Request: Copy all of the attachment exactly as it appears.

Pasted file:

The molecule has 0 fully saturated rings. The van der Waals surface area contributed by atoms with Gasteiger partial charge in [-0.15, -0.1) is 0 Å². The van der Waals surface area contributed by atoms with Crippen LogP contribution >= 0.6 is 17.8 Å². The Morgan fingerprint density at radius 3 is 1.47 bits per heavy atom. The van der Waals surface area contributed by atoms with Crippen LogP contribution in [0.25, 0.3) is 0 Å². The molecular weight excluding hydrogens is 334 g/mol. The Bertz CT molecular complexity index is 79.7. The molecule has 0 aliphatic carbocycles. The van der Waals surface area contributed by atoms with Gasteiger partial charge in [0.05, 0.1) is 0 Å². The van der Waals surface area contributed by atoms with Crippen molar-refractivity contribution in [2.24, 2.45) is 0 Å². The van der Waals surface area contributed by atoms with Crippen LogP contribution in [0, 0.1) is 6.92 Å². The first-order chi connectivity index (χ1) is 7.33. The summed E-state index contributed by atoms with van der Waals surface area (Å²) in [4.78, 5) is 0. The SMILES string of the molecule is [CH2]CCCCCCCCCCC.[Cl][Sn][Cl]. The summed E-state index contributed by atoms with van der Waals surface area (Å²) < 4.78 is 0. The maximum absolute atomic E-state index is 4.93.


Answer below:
The molecule has 0 fully saturated rings. The van der Waals surface area contributed by atoms with Gasteiger partial charge in [-0.15, -0.1) is 0 Å². The van der Waals surface area contributed by atoms with Crippen LogP contribution >= 0.6 is 17.8 Å². The Morgan fingerprint density at radius 3 is 1.47 bits per heavy atom. The van der Waals surface area contributed by atoms with Crippen LogP contribution in [0.25, 0.3) is 0 Å². The molecular weight excluding hydrogens is 334 g/mol. The Bertz CT molecular complexity index is 79.7. The molecule has 0 aliphatic carbocycles. The van der Waals surface area contributed by atoms with Gasteiger partial charge in [0.05, 0.1) is 0 Å². The van der Waals surface area contributed by atoms with Crippen molar-refractivity contribution in [2.24, 2.45) is 0 Å². The van der Waals surface area contributed by atoms with Crippen LogP contribution in [0, 0.1) is 6.92 Å². The first-order chi connectivity index (χ1) is 7.33. The summed E-state index contributed by atoms with van der Waals surface area (Å²) in [4.78, 5) is 0. The SMILES string of the molecule is [CH2]CCCCCCCCCCC.[Cl][Sn][Cl]. The summed E-state index contributed by atoms with van der Waals surface area (Å²) < 4.78 is 0. The maximum absolute atomic E-state index is 4.93.